Massachusetts Attorney General Tom Reilly and United States Attorney Michael Sullivan announced Wednesday that COLUMBIA HOSPITAL CORPORATION of Massachusetts has paid $960,000 to resolve civil claims that it fraudulently overbilled the state’s Medicaid program by exaggerating the disability levels of dozens of their developmentally disabled clients between 1996 and 1999.
As a result of the settlement, the United States Government and the Commonwealth of Massachusetts will each receive $400,000 for reimbursement to the federal and state Medicaid programs respectively. The remaining $160,000 will go to the whistleblower who triggered the investigation.
In 1998, Reilly’s Medicaid Fraud Control Unit began an investigation into allegations that COLUMBIA’s MetroWest Day Habilitation Program in Ashland had exaggerated the disability levels of dozens of their developmentally disabled clients, which then resulted in higher state Medicaid payments. Investigators reviewed hundreds of records of MetroWest’s clients, and engaged expert consultants to establish the extent of disability of the affected persons. Present and former employees were interviewed and thousands of pages of personnel records and treatment files were obtained and analyzed.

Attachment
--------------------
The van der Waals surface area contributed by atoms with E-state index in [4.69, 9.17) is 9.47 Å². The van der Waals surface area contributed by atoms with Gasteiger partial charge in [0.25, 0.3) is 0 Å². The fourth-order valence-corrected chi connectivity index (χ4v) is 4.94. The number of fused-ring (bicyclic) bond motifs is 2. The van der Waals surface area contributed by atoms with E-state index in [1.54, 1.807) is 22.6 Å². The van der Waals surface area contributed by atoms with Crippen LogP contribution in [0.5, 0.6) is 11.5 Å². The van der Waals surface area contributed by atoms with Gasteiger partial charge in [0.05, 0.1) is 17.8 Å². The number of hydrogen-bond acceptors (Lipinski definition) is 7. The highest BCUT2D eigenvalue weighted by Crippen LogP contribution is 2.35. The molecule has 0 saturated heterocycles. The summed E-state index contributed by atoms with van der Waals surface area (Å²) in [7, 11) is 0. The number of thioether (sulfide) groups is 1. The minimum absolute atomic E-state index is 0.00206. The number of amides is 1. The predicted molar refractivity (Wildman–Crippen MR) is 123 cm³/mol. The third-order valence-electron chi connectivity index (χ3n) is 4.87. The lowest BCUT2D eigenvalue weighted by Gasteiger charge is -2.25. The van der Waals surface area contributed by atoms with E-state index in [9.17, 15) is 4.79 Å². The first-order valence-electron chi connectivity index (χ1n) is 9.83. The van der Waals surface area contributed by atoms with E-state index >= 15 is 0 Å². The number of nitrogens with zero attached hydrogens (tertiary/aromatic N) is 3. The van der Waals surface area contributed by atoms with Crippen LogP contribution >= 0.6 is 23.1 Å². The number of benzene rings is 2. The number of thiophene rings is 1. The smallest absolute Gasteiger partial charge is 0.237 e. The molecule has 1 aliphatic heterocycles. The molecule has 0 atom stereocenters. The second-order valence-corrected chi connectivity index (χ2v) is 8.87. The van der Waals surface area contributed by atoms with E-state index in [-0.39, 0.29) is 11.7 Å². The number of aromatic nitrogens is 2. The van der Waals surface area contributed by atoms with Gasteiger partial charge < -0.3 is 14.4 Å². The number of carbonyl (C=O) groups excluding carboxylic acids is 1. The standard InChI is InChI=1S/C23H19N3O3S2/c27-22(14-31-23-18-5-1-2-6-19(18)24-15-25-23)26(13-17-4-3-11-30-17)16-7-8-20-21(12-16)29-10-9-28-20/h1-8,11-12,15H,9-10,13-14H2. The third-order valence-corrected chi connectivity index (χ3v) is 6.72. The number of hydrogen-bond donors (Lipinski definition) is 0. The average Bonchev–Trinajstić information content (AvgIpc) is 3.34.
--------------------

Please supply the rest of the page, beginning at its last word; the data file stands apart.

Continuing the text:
Medicaid rules require that each client is evaluated by the program based on 16 different disabling conditions such as impaired vision, hearing or mobility. For example, MetroWest would allegedly evaluate a client suffering from severe handicaps when actually the evaluation showed only a moderate level of disability. As a result, the daily rate paid for that client by Medicaid was inflated from $57.20 to $77.64, resulting in a $20.44 overpayment for each day of treatment.
In 1999, Tenet MetroWest HealthCare Limited Partnership purchased the program from COLUMBIA, and after learning of the investigation, Tenet voluntarily cooperated. Tenet agreed to revamp its procedures and bring the program into compliance with the Medicaid regulations. Tenet settled with Reilly’s Office and returned $92,254 to the state Medicaid program to compensate for the higher reimbursement it had received before it revised the disability levels.
The investigation was triggered by information supplied by a former employee of the day habilitation program, who later filed whistleblower lawsuits in federal and state court.
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